I invited my three government reps here to the march today, Rob Oliphant, Josh Matlow and Eric Hoskins and I invited them to march with me so we could talk about how evidence should inform public policy. Josh, of course, is up here on the podium with me. As for Rob Oliphant from the Federal Liberals and Eric Hoskins from the Ontario Liberals, well, let’s just say they never answered my tweets.

Keep track, tell the story, hold all of them from every party accountable. The lesson we learned here in Canada was that science can be a decisive issue. Real facts can mobilise people to vote against alternative facts.

Thank you.

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My new job: CEO of the United States National Parks Service Library System

You know, I'm the best librarian. Just the best. My collection is huge. The very very best collection. Such a great collection. I love collecting. I'm very good at bibliographic instruction. Nobody does bibliographic instruction like me. Students love it. I can talk for hours. I have long, beautiful book stacks. Look at those book stacks, are they small book stacks? I guarantee you there's no problem. I guarantee you.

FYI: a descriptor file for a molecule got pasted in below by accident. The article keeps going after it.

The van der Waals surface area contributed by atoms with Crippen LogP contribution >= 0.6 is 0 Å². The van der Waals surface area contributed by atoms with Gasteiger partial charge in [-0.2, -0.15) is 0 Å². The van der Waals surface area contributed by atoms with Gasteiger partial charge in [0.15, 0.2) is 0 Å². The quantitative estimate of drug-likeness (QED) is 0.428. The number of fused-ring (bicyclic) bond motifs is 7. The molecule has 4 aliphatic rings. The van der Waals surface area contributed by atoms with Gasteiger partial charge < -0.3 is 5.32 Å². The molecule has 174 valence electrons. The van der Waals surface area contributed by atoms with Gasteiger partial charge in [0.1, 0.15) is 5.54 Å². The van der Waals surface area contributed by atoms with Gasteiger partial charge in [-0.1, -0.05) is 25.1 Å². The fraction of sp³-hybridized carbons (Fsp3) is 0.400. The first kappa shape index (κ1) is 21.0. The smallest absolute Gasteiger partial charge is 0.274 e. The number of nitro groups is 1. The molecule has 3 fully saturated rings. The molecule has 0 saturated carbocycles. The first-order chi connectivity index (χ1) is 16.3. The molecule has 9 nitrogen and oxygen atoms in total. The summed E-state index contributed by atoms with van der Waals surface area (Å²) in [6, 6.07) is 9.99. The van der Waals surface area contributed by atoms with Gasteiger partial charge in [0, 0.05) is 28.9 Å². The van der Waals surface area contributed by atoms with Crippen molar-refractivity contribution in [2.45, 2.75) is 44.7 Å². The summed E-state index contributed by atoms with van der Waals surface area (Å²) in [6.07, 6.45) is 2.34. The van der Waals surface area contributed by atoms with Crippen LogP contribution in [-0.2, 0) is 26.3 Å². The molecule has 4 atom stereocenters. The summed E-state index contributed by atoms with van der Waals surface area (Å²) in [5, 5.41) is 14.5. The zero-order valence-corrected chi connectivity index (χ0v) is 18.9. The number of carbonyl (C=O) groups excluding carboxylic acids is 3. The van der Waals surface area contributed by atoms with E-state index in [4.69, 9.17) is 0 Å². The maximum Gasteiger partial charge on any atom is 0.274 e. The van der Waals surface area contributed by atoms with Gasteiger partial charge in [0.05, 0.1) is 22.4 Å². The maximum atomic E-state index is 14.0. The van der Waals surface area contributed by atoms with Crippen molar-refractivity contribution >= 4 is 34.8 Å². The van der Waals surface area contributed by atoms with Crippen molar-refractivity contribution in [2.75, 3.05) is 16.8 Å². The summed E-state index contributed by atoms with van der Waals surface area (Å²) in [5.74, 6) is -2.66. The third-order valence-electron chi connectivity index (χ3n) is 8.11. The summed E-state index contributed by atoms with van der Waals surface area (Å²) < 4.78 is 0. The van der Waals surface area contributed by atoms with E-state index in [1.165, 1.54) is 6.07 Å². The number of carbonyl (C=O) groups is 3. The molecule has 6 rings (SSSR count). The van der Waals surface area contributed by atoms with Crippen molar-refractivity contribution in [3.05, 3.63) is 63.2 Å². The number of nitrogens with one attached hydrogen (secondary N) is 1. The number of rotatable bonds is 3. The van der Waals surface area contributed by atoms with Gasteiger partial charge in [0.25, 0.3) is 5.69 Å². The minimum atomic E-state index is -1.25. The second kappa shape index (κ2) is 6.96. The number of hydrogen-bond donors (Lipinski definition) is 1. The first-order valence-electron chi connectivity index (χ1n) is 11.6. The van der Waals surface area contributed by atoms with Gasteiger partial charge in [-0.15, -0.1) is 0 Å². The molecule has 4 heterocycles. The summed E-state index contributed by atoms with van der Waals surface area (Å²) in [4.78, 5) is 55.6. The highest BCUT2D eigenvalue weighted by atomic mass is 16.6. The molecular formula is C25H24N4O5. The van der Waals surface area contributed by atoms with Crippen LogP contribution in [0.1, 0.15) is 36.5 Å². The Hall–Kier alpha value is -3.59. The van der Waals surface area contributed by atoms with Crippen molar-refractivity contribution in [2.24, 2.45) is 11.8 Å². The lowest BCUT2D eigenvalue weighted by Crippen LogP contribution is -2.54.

And since I'm the best librarian, my pal The Donald, the President of the United States, has hired me to be the Chief Executive Officer for the National Parks Service Library System.

We all know how much he loves books, right?

Now I know that following my various job changes over the years seems a bit wearying, even for me, especially since I can't seem to stick with anything for more than a year. Every April, like clockwork, there seems to be a new announcement. Whether it's a group blog for revolutionary librarians, Chief Science Librarian for the Canadian Federal Government, launching a new journal, IJUST-CANT or JAPE.